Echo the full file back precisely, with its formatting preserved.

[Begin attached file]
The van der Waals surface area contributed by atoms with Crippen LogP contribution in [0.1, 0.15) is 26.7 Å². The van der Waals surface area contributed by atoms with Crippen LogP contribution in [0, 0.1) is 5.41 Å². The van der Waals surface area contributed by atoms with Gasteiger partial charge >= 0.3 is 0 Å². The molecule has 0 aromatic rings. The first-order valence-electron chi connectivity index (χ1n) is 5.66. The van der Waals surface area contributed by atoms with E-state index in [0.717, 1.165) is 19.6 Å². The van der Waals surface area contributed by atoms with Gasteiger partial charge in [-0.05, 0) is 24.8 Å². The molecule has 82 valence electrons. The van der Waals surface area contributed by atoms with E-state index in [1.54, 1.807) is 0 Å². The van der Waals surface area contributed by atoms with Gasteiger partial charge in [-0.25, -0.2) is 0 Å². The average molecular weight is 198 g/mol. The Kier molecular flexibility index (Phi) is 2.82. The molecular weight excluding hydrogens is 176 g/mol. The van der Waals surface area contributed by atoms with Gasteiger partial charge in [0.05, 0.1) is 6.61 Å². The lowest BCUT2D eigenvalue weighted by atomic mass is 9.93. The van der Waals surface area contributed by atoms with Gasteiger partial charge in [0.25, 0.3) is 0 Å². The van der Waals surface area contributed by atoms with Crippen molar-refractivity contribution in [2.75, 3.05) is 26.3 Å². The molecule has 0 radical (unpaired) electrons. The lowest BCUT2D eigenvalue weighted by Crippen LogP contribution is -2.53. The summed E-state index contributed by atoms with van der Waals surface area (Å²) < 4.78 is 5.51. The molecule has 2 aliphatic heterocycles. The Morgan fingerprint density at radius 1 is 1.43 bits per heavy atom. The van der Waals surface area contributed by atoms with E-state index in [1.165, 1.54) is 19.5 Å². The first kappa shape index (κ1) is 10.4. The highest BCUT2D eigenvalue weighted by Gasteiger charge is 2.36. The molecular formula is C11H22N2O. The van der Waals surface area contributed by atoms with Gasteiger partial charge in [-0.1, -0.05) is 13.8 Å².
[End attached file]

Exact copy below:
The van der Waals surface area contributed by atoms with Crippen LogP contribution in [0.1, 0.15) is 26.7 Å². The van der Waals surface area contributed by atoms with Crippen LogP contribution in [0, 0.1) is 5.41 Å². The van der Waals surface area contributed by atoms with Gasteiger partial charge >= 0.3 is 0 Å². The molecule has 0 aromatic rings. The first-order valence-electron chi connectivity index (χ1n) is 5.66. The van der Waals surface area contributed by atoms with E-state index in [0.717, 1.165) is 19.6 Å². The van der Waals surface area contributed by atoms with Gasteiger partial charge in [-0.05, 0) is 24.8 Å². The molecule has 82 valence electrons. The van der Waals surface area contributed by atoms with E-state index in [1.54, 1.807) is 0 Å². The van der Waals surface area contributed by atoms with Gasteiger partial charge in [-0.25, -0.2) is 0 Å². The average molecular weight is 198 g/mol. The Kier molecular flexibility index (Phi) is 2.82. The molecular weight excluding hydrogens is 176 g/mol. The van der Waals surface area contributed by atoms with Gasteiger partial charge in [0.05, 0.1) is 6.61 Å². The lowest BCUT2D eigenvalue weighted by atomic mass is 9.93. The van der Waals surface area contributed by atoms with Gasteiger partial charge in [0.25, 0.3) is 0 Å². The van der Waals surface area contributed by atoms with Crippen molar-refractivity contribution in [2.75, 3.05) is 26.3 Å². The molecule has 0 radical (unpaired) electrons. The lowest BCUT2D eigenvalue weighted by Crippen LogP contribution is -2.53. The summed E-state index contributed by atoms with van der Waals surface area (Å²) < 4.78 is 5.51. The molecule has 2 aliphatic heterocycles. The Morgan fingerprint density at radius 1 is 1.43 bits per heavy atom. The van der Waals surface area contributed by atoms with E-state index in [1.165, 1.54) is 19.5 Å². The first kappa shape index (κ1) is 10.4. The highest BCUT2D eigenvalue weighted by Gasteiger charge is 2.36. The molecular formula is C11H22N2O. The van der Waals surface area contributed by atoms with Gasteiger partial charge in [-0.1, -0.05) is 13.8 Å².